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Autor(en): 
  • Chakrapong Chaikong
  • Comparisons of beef buffalo and beef cattle production systems in northeastern Thailand 
     

    (Buch)
    Dieser Artikel gilt, aufgrund seiner Grösse, beim Versand als 2 Artikel!


    Übersicht
     
    Lieferstatus:   i.d.R. innert 4-7 Tagen versandfertig
    Veröffentlichung:  2010  
    Genre:  Naturwissensch., Medizin, Technik 
    ISBN:  9783869554082 
    EAN-Code: 
    9783869554082 
    Verlag:  Cuvillier Verlag 
    Einband:  Kartoniert  
    Sprache:  English  
    Dimensionen:  H 212 mm / B 149 mm / D 12 mm 
    Gewicht:  214 gr 
    Seiten:  134 
    Bewertung: Titel bewerten / Meinung schreiben
    Inhalt:
    The goal of this study was to compare production systems and potential for further development
    of beef buffalo and beef cattle farms in northeastern Thailand aiming at an improvement of
    production and as a consequence of farmers' livelihoods. The specific objectives were:
    1. to better understand and re-examine characteristics of the livestock farms and reasons for
    keeping livestock,
    2. to assess socio-economic and livelihood benefits of the livestock for the farmers,
    3. to investigate the livestock husbandry including farm management, feeding and breeding
    practices,
    4. to explore farmers' perceptions of favourable traits of buffaloes and cattle and reasons for
    the decline of the buffalo population,
    5. to investigate social and environmental impacts as well as problems and needs of the
    livestock farming according to the farmers' point of view.
    The following hypotheses were tested to achieve the objectives of the study:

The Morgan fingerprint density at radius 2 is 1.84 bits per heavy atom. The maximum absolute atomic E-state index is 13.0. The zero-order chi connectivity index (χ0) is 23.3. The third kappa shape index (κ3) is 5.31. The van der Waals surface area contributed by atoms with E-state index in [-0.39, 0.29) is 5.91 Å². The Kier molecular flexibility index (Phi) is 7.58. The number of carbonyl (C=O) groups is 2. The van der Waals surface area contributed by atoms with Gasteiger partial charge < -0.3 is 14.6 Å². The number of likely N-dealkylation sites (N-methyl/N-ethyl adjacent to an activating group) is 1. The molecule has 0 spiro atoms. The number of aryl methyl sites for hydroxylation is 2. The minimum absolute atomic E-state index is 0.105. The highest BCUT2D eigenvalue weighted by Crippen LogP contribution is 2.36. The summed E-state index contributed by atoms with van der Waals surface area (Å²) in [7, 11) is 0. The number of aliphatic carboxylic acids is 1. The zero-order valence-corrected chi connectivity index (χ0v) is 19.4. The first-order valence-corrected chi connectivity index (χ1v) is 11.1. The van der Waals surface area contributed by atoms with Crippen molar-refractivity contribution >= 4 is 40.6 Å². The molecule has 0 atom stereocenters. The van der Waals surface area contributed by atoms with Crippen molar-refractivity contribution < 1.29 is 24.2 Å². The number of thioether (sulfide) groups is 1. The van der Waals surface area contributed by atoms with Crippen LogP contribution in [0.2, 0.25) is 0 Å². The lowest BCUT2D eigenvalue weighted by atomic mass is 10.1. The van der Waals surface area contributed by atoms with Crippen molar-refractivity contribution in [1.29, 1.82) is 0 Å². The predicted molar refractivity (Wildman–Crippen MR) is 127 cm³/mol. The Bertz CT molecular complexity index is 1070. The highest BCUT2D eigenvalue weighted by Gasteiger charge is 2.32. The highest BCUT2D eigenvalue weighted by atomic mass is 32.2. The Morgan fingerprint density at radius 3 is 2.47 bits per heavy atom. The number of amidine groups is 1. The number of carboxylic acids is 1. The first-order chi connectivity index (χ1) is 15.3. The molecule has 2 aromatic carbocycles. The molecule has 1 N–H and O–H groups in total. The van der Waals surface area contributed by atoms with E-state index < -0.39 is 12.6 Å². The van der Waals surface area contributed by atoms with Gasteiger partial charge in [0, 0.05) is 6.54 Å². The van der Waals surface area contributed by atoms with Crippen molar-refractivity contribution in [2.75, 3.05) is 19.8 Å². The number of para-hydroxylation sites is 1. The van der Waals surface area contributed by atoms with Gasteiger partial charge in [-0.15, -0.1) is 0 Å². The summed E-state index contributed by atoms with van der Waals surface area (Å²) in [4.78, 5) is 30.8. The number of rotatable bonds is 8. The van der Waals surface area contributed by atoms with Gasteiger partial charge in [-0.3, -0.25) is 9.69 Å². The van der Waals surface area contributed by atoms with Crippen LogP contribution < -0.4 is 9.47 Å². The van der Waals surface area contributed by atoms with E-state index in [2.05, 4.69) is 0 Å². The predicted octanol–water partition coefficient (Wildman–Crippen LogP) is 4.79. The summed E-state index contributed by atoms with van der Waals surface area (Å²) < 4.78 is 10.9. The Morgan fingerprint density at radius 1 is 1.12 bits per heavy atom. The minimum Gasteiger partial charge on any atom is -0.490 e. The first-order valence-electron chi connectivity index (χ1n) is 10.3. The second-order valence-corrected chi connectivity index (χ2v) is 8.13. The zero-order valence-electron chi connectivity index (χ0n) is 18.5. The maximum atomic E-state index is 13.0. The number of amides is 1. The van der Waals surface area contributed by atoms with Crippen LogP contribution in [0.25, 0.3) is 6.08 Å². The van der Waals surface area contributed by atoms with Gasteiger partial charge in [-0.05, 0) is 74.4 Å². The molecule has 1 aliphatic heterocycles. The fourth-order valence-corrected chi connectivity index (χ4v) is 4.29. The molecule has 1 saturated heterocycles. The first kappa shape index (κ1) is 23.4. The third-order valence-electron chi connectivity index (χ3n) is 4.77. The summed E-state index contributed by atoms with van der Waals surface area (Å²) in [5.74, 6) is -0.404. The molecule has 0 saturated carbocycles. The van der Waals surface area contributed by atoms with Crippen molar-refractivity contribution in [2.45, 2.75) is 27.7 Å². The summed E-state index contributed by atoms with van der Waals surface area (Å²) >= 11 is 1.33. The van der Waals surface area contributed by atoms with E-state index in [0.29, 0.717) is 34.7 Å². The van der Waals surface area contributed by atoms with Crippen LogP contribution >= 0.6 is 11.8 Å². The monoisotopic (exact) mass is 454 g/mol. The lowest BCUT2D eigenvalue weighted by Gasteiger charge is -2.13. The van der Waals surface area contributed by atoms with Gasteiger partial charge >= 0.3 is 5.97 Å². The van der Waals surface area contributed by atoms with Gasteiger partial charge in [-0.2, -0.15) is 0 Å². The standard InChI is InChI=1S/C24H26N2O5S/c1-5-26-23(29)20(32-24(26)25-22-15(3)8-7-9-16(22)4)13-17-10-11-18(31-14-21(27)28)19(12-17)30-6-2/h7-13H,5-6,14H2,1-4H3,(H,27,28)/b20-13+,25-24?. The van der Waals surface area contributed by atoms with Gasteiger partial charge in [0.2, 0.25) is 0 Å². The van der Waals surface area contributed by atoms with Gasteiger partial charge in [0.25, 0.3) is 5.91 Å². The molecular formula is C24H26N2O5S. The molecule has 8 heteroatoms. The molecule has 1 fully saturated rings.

1. Characteristics of livestock farming and reasons for keeping livestock differ between beef
    buffalo and beef cattle farms and between herd sizes.
    2. Differences between beef buffalo and beef cattle farms and between herd sizes have an
    effect on socio-economics and livelihoods of the farmers.
    3. There are differences in farm management, feeding management and breeding practices
    between beef buffalo and beef cattle farms and between herd sizes.
    4. Beef buffalo farms have a lower level of farm inputs and a higher potential for improving
    the production.
    5. Community and environmental conflicts are caused by livestock farming depending on
    animal species and herd size.
    This study was conducted in the province of the Nakhon Ratchasima, located in the lower part of
    northeastern Thailand (as shown in Figure 3.1, in Chapter 3). The multi-state sampling method
    was used to choose the farms based on the livestock production census in 2006 obtained from the
    Nakhonratchasima Provincial Livestock Office, Department of Livestock Development. Based on
    this data, 121 beef buffalo and beef cattle farms, respectively, were selected randomly. Between
    October 2007 and May 2008, a single-visit, multiple-subject survey was carried out using faceto-
    face interviews. The recall, observation and measurement method was used to complete a pretested,
    semi-structured questionnaire. The opinions and views of the farmers were gathered by
    open-ended questions. Questionnaires included farm characteristics, importance of livestock,
    socio-economic benefits of the animals, feed resources, feeding management, herd structures and